1: Develop technologies that enable the integrated processing of sorghum grains and sweet sorghum juice at existing biofuels production facilities and that enable the commercial production of new co-products at sorghum-based biorefineries. 1A: Develop technologies that enable the integrated processing of sorghum grains at existing biofuels production facilities. 1B: Develop technologies that enable the integrated processing of sweet sorghum juice at existing biofuels production facilities. 1C: Develop technologies that enable the commercial production of new co-products at sorghum-based biorefineries. 2: Develop technologies that enable the commercial production of marketable C5-rich and C6-rich sugar streams from sorghum lignocellulosic components. 2A: Develop technologies that enable the commercial production of marketable C5-rich sugar streams from sorghum lignocellulosic components. 2B: Develop technologies that enable the commercial production of marketable C6-rich sugar streams from sorghum lignocellulosic components. 3: Develop technologies that enable the commercial conversion of sorghum lignocellulosic components into fuels and industrial chemicals. 3A: Develop technologies that enable the commercial production of industrial chemicals from the C5-rich sugar stream obtained from the enzymatic hydrolysis of pretreated sorghum cellulosic components. 3B: Develop technologies that enable the commercial production of additional ethanol and industrial chemicals from the C6-rich sugar stream obtained from the enzymatic hydrolysis of the cellulose-enriched residue. 3C: Develop technologies that enable the use of byproducts and wastes generated in ethanol and other fermentation processes in the sorghum biorefinery for production of energy and chemicals.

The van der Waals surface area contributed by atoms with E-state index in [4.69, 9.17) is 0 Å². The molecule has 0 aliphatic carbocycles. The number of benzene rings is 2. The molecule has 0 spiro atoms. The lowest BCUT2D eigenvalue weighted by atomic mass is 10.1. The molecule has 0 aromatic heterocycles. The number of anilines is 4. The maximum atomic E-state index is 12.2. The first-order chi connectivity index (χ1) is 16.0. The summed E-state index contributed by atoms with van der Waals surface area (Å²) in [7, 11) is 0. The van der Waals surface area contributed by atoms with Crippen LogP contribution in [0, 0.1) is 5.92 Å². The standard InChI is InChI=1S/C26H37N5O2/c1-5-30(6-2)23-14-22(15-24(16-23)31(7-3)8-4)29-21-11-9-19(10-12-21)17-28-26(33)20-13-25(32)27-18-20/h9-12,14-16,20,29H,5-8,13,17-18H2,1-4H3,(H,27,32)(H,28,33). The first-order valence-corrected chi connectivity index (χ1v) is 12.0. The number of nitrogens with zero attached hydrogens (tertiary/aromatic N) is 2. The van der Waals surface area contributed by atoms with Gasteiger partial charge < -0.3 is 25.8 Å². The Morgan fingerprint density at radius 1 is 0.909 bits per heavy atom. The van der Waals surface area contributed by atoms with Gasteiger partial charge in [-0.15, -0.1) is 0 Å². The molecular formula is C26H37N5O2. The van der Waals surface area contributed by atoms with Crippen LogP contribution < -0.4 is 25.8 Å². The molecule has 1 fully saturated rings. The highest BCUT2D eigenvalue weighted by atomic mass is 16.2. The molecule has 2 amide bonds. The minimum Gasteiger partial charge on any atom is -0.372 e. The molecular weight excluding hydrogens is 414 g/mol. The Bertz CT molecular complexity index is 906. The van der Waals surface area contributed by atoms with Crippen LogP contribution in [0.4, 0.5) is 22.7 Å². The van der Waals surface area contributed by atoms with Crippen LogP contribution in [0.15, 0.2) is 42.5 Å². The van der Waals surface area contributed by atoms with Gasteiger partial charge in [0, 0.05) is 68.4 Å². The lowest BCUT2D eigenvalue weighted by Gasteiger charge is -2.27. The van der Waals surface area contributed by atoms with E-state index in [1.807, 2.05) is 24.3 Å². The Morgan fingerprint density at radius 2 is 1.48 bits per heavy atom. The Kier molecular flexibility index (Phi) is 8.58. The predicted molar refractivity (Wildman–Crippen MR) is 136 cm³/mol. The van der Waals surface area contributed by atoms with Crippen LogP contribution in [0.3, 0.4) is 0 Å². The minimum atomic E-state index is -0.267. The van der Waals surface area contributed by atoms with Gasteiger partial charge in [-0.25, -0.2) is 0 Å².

In conjunction with collaborators, develop technologies that enable commercially-preferred bio/chemical processes for converting all components of sorghum plants, including grains, juice, and bagasse, into fuels, industrial chemicals and consumer products. Develop commercially viable processes for incorporation of sorghum grains into existing commercial corn-based ethanol plants and evaluate the effects of this process modification on overall water balances in the existing plants. Develop commercially viable technologies for using sweet sorghum juice and sorghum biomass, including both carbohydrates and lignin, for the production of important platform chemicals, i.e. chemicals that can be used as precursors for production of a wide range of industrial chemicals and consumer products. Develop technologies for capturing the carbon dioxide gas generated in ethanol fermentation for use in other fermentation processes that requires CO2 as a secondary feedstock in addition to fermentable sugars. Develop technologies for conversion of the wastes generated in cellulosic ethanol and industrial fermentation processes into methane for internal use as an energy source. Develop an integrated process combining the aforementioned process components for a sorghum-based biorefinery.